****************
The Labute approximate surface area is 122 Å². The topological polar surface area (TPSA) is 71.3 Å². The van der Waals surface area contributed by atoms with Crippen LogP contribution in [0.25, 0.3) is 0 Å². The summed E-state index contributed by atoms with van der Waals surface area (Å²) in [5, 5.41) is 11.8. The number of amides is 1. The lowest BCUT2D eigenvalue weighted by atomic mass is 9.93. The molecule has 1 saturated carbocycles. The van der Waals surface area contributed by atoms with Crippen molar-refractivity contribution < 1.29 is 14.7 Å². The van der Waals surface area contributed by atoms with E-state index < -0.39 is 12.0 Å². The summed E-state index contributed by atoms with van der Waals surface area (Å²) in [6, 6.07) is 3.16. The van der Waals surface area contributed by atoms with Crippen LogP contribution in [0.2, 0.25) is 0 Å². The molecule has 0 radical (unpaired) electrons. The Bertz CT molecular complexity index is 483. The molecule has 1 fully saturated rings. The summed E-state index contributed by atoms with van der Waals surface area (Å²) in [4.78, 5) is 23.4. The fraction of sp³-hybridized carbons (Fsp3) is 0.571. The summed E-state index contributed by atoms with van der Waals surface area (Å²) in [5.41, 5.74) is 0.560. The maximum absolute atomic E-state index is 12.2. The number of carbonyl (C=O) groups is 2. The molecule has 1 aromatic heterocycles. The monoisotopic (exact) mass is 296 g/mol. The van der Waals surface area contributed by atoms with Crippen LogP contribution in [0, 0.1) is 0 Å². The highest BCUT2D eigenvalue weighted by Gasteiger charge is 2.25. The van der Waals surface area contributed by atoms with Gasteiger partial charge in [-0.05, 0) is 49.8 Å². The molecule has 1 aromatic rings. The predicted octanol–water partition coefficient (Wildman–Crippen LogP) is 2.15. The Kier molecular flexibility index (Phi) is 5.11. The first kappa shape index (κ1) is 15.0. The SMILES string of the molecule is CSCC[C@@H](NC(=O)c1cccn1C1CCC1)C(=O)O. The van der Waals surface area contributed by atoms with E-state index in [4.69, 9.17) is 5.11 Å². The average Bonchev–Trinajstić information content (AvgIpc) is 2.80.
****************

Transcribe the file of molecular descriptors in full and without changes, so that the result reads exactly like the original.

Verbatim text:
The Labute approximate surface area is 122 Å². The topological polar surface area (TPSA) is 71.3 Å². The van der Waals surface area contributed by atoms with Crippen LogP contribution in [0.25, 0.3) is 0 Å². The summed E-state index contributed by atoms with van der Waals surface area (Å²) in [5, 5.41) is 11.8. The number of amides is 1. The lowest BCUT2D eigenvalue weighted by atomic mass is 9.93. The molecule has 1 saturated carbocycles. The van der Waals surface area contributed by atoms with Crippen molar-refractivity contribution < 1.29 is 14.7 Å². The van der Waals surface area contributed by atoms with E-state index < -0.39 is 12.0 Å². The summed E-state index contributed by atoms with van der Waals surface area (Å²) in [6, 6.07) is 3.16. The van der Waals surface area contributed by atoms with Crippen LogP contribution in [0.2, 0.25) is 0 Å². The molecule has 0 radical (unpaired) electrons. The Bertz CT molecular complexity index is 483. The molecule has 1 fully saturated rings. The summed E-state index contributed by atoms with van der Waals surface area (Å²) in [4.78, 5) is 23.4. The fraction of sp³-hybridized carbons (Fsp3) is 0.571. The summed E-state index contributed by atoms with van der Waals surface area (Å²) in [5.41, 5.74) is 0.560. The maximum absolute atomic E-state index is 12.2. The number of carbonyl (C=O) groups is 2. The molecule has 1 aromatic heterocycles. The monoisotopic (exact) mass is 296 g/mol. The van der Waals surface area contributed by atoms with Crippen LogP contribution in [0, 0.1) is 0 Å². The highest BCUT2D eigenvalue weighted by Gasteiger charge is 2.25. The van der Waals surface area contributed by atoms with Gasteiger partial charge in [-0.05, 0) is 49.8 Å². The molecule has 1 aromatic rings. The predicted octanol–water partition coefficient (Wildman–Crippen LogP) is 2.15. The Kier molecular flexibility index (Phi) is 5.11. The first kappa shape index (κ1) is 15.0. The SMILES string of the molecule is CSCC[C@@H](NC(=O)c1cccn1C1CCC1)C(=O)O. The van der Waals surface area contributed by atoms with E-state index in [4.69, 9.17) is 5.11 Å². The average Bonchev–Trinajstić information content (AvgIpc) is 2.80.